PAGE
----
Increasing Water Access Begins with Improving Representation

Across the United States, historically underserved communities, such as in the Rio Grande Valley in Texas or southern California, lack regular access to clean drinking water and sewage treatment. These groups, typically Hispanic labor populations or Native American tribes, face barriers to achieving the same access to water as nearby municipalities. Irrigation districts often control water in rural areas, with minimal oversight regarding expanding service areas to include low-income, unincorporated communities.

This is the outcome of intentional exclusion that began during the major water development projects in the West between the early to mid-20th century. These groups were socially marginalized and thus considered “off the grid” because they were often not connected to municipal drinking water or wastewater systems. Their needs and values, including basic access for consumption and sanitation, were not addressed.

Colonias Communities in Texas. This routine and systematic disenfranchisement prevents many communities from incorporating their needs into larger governance frameworks that promote social and economic equity. In Texas, colonial are communities of impoverished Mexican-American residents living in rural or semi-rural areas along the Rio Grande Valley. The colonias are in part defined by their limited access to clean drinking water and poor sanitation services.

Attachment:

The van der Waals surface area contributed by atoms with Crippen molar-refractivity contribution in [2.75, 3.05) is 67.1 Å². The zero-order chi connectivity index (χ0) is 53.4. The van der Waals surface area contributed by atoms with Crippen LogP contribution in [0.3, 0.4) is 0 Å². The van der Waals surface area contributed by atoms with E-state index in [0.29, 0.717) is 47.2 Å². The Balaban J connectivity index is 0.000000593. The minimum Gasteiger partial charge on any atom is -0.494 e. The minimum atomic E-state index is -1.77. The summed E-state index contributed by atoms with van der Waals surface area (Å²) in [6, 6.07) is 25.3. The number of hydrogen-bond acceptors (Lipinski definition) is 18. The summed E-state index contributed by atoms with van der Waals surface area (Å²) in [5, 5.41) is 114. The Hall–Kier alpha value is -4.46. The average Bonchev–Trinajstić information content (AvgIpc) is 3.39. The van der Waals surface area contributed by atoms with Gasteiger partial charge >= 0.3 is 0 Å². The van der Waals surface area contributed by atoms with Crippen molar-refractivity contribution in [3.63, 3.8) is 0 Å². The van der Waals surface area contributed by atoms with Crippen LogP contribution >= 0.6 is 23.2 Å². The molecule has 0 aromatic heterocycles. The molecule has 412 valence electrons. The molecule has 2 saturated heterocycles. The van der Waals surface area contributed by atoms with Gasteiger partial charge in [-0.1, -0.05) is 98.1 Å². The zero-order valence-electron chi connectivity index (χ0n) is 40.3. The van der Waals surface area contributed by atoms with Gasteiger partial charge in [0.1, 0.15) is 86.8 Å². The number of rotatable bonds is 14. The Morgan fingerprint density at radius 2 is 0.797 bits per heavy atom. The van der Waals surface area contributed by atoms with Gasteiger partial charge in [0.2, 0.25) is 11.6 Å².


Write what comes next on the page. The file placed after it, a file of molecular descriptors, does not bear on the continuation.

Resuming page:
During the 1970s, colonias residents attempted to gain access to water provided through regional irrigation districts that were governed by local farmers. The underlying goal was to change the operations of the water control districts to include domestic use by electing colonias residents to the governing boards. The farmers opposed these changes and a legal battle reached the U.S. Court of Appeals for the Fifth Circuit in Fonesca v. Hidalgo County Water Improvement District No. 2 et al., 496 F.2d 109 (5th Cir. 1974). Litigation over constitutional questions such as equal protection and due process ultimately became a battle over “how different sectors of society relate to water in the Lower Rio Grande Valley. To protect elite control of water governance, the water district…was […]

Summary
Increasing Water Access Begins with Improving Representation
Article Name
Increasing Water Access Begins with Improving Representation
Description
Rural irrigation districts often control water with little oversight to expanding service areas into low-income, unincorporated communities.
Author
Publisher Name
Blue Access
Publisher Logo

Leave a Reply

Your email address will not be published. Required fields are marked *